There are no products in your shopping cart.
A study published 14th October 2012 which is the first to compare vaccinated and unvaccinated girls, found that the human papillomavirus (HPV) vaccine, which protects against 70% of cervical cancers, did not lead to increased sexual activity outcomes such as sexually transmitted infections, pregnancy or contraceptive counselling.
The results of this study, although unsurprising, are welcome news. The HPV vaccine prevents infection from two of the 'highest risk' strains of HPV that cause cervical cancer. With research showing that an 80 per cent uptake of the HPV vaccine year on year could see a two thirds reduction in cervical cancer incidence in women under 30 by 2025, the programme will make a real difference if girls continue to take up the vaccine.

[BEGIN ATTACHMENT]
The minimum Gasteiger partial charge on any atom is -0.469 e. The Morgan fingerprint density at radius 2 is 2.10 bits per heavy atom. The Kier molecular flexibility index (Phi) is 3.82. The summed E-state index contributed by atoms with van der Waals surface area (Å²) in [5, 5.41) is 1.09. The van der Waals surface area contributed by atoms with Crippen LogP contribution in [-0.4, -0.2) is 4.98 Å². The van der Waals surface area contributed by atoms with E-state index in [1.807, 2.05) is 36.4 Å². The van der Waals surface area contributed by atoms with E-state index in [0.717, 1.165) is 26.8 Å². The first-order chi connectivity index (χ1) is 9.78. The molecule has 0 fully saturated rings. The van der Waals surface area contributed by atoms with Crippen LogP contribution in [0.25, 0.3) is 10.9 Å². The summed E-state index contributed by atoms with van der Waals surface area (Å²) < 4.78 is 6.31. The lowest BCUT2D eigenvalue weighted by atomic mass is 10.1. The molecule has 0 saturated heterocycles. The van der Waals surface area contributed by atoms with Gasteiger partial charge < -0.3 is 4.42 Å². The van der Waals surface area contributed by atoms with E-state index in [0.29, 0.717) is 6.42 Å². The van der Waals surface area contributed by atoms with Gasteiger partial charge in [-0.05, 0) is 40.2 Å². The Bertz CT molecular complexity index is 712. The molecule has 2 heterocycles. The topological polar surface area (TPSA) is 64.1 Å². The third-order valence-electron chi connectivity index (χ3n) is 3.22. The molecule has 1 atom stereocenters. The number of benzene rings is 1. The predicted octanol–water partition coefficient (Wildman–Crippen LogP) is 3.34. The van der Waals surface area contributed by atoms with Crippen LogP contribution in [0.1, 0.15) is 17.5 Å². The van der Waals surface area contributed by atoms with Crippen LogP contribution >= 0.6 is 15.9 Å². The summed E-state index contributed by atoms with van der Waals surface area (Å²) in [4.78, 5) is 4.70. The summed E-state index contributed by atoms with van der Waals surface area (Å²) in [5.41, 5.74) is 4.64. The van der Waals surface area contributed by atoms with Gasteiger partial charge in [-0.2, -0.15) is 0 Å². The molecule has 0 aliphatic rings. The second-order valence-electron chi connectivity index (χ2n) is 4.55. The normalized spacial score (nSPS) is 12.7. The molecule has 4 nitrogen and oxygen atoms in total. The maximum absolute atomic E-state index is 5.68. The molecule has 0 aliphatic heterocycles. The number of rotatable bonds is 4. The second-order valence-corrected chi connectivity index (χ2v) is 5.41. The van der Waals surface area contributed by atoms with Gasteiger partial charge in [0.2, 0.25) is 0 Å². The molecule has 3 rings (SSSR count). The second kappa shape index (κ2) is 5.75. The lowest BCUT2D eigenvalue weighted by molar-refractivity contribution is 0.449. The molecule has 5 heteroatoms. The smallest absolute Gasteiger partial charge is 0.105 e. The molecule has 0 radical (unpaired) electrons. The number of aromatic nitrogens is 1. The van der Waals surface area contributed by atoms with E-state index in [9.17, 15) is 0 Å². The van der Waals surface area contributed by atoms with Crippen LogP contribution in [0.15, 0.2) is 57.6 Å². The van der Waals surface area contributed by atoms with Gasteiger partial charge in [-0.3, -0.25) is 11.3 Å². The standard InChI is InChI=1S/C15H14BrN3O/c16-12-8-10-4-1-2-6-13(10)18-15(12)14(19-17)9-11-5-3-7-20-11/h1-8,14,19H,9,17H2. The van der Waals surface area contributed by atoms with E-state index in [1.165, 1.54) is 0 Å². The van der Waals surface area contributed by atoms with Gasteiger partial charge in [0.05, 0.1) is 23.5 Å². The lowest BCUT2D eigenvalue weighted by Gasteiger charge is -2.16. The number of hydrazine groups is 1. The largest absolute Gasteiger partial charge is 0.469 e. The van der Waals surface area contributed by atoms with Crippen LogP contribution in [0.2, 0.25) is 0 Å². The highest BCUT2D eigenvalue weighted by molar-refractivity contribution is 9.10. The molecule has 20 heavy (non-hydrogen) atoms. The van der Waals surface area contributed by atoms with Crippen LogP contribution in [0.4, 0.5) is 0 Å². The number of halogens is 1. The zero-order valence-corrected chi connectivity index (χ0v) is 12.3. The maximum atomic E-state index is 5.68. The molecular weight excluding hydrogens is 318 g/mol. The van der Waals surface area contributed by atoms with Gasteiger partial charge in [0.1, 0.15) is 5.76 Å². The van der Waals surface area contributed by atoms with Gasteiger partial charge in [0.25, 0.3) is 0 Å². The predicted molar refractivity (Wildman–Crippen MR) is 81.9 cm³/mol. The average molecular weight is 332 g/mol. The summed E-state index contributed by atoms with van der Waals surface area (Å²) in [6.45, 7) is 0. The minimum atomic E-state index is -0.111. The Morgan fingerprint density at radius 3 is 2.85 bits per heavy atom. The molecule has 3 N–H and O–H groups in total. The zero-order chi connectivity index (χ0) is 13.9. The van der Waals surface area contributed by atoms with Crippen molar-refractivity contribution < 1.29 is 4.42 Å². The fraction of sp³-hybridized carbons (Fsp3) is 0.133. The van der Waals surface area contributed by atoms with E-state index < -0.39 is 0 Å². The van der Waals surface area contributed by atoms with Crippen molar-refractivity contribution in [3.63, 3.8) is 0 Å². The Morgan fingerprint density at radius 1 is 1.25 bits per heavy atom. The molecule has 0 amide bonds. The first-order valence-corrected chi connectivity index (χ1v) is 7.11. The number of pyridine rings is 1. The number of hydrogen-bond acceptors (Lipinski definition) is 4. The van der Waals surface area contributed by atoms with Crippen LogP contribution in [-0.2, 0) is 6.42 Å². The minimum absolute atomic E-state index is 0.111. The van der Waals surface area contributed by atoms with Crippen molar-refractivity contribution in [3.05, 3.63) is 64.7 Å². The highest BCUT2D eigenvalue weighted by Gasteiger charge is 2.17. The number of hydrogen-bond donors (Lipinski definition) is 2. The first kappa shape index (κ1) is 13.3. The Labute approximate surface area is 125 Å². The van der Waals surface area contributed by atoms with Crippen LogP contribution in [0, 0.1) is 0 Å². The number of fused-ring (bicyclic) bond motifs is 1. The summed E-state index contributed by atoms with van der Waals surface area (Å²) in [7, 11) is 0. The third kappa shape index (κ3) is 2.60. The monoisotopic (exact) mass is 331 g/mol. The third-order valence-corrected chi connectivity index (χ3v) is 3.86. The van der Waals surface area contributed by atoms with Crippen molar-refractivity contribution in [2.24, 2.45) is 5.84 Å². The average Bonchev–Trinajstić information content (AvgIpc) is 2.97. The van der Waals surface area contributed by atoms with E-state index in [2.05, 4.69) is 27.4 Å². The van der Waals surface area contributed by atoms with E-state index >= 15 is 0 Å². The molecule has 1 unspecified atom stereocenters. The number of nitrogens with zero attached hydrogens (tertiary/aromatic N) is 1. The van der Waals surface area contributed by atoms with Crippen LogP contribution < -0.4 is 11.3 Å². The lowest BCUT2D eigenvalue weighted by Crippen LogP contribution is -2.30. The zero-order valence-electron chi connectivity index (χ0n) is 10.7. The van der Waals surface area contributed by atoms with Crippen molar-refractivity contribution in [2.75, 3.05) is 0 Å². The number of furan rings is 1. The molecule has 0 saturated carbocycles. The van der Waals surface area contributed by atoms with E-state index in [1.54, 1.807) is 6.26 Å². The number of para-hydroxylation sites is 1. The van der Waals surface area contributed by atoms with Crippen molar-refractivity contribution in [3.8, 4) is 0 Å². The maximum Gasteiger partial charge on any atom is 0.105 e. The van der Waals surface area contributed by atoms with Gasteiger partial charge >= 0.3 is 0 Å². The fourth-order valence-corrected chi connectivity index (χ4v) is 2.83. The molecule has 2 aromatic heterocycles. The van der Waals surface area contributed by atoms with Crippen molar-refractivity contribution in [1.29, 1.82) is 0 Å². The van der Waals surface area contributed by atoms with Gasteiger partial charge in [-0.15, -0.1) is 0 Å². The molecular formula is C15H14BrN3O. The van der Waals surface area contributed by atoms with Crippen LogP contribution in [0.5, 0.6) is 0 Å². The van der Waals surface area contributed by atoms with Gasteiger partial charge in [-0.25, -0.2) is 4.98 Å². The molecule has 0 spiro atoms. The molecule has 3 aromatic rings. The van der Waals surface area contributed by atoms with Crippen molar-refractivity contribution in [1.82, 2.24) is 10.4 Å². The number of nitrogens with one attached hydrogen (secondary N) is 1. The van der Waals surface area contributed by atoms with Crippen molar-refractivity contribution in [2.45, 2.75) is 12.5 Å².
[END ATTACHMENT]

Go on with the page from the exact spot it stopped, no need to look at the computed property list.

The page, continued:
Since its introduction in the UK, the HPV vaccination programme has seen uptake of the three dose course increase amongst 12-13 year old females year on year to reach 84.2 per cent in the 2010/11 academic year.
We hope the study alleviates concerns and acts as a reminder that the vaccine’s primary objective is to prevent cervical cancer. We hope this news encourages those that are yet to be vaccinated, and are still eligible, to have the vaccine.
To read the full study follow the link: